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Ten Best Engines logoWard’s 10 Best Engines

A funny thing happened while Ward’s 10 Best Engines judges were pondering the expanding list of Mustang variants in search of the best way to sample the auto maker’s modular 4.6L SOHC V-8: Ford’s on-the-ball press-fleet coordinators hustled over one of the first examples of the Shelby GT.

Most of us didn’t get out of the parking garage before scrambling for a pen to wax eloquent about this seemingly innocuous tweak to the 4.6L V-8, the brawny and vocal new generation of Ford’s excellent modular V-8 family that scorched its way to a 10 Best Engines win when launched two years ago.

That’s because the even growlier exhaust note is immediately evident when bouncing off concrete walls. Not that it really needs any augmentation. The 4.6L V-8’s exhaust symphony simply is the best on the market, but the new Shelby GT specification of the 4.6L somehow improves on what we were convinced already was V-8 aural perfection.

This comes by way of Ford’s Racing components unit, which supplies for the Shelby GT a Ford Racing Power Pack that fits a cold-air intake (an import tuner-market staple), a revised crossover pipe for the dual exhaust and some engine-management software fettling.

The result is an extremely noticeable 25-hp improvement over the standard 4.6L V-8’s stout 300 hp and a slight gain in torque, from 320 lb.-ft. (434 Nm) to 330 lb.-ft. (447 Nm). The shorter final-drive ratio, 3.55:1 compared with the Mustang GT’s 3.31:1, also is a likely conspirator in notably nastier in-gear acceleration.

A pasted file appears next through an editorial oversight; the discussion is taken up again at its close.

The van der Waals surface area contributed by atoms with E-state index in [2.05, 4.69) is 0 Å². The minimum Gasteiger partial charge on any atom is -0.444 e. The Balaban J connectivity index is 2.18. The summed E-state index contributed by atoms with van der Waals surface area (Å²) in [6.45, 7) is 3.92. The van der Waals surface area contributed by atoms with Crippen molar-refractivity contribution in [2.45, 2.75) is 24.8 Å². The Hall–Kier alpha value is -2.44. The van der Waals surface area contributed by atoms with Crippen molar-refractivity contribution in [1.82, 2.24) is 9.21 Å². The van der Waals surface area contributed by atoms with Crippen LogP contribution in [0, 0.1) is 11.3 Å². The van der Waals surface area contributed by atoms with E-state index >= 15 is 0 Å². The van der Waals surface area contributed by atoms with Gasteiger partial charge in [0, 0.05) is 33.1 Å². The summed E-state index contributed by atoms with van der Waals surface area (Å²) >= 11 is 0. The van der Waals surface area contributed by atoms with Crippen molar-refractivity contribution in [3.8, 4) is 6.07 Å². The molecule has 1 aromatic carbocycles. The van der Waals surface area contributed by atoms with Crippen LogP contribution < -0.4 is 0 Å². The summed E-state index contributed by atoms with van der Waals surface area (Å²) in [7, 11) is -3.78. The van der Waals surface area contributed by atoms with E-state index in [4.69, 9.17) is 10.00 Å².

The Shelby GT, by the way, is the civilian version of the Shelby GT-H, which only can be sampled by renting one from Hertz.

The Ford Racing Power Pack “really wakes this engine up,” says one Ward’s editor, reminding that one of our only reservations regarding Ford’s modular V-8s is some low-rpm sleepiness that isn’t erased until the engine gets “on the cam.”

But as usual with this V-8, the sounds leave as much impression as the power.

The cold-air intake, for example, isn’t shy about making it’s presence known. With the Power Pack, the revised 4.6L V-8’s intake bark can single-handedly raise the national terror-threat color. Coordinating with the even more luscious exhaust, the 325-hp 4.6L V-8 is about as subtle as a truck-stop breakfast.

If you don’t yearn for all that sturm and drang, go for the 4.6L V-8 in standard 300-hp trim, which is one of the market’s unqualified excitement-per-dollar leaders and is more convincing than most engines while just idling in the driveway.

And as one reader reminded just minutes after posting this year’s 10 Best Engines winners on WardsAuto.com, you don’t need the admittedly limited-purpose Mustang GT to partake of the 4.6L V-8’s special character: Ford also offers this engine (in iron-block form) for the Explorer and Explorer Sport Trac.

But really, the Mustang Shelby GT – 325 hp, 330 lb.-ft. and 0-60 mph (97 km/h) in about 5 seconds, all for about $35,000. We see more 10 Best Engines awards in the future with numbers like those.